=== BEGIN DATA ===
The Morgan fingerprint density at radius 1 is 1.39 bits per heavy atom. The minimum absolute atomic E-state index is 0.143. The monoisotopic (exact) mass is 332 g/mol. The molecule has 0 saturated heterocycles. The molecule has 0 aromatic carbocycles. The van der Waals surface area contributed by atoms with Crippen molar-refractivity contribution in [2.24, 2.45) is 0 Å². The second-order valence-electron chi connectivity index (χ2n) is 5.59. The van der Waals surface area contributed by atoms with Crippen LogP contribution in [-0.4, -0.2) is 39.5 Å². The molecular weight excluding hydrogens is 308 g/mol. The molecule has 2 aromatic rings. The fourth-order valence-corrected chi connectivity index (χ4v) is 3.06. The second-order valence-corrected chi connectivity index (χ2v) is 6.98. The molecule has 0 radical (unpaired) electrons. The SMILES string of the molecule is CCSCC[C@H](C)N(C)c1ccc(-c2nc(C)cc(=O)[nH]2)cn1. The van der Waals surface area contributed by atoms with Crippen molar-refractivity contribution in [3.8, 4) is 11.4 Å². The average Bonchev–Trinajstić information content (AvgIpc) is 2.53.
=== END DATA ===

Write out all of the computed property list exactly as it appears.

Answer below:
The Morgan fingerprint density at radius 1 is 1.39 bits per heavy atom. The minimum absolute atomic E-state index is 0.143. The monoisotopic (exact) mass is 332 g/mol. The molecule has 0 saturated heterocycles. The molecule has 0 aromatic carbocycles. The van der Waals surface area contributed by atoms with Crippen molar-refractivity contribution in [2.24, 2.45) is 0 Å². The second-order valence-electron chi connectivity index (χ2n) is 5.59. The van der Waals surface area contributed by atoms with Crippen LogP contribution in [-0.4, -0.2) is 39.5 Å². The molecular weight excluding hydrogens is 308 g/mol. The molecule has 2 aromatic rings. The fourth-order valence-corrected chi connectivity index (χ4v) is 3.06. The second-order valence-corrected chi connectivity index (χ2v) is 6.98. The molecule has 0 radical (unpaired) electrons. The SMILES string of the molecule is CCSCC[C@H](C)N(C)c1ccc(-c2nc(C)cc(=O)[nH]2)cn1. The van der Waals surface area contributed by atoms with Crippen molar-refractivity contribution in [3.8, 4) is 11.4 Å². The average Bonchev–Trinajstić information content (AvgIpc) is 2.53.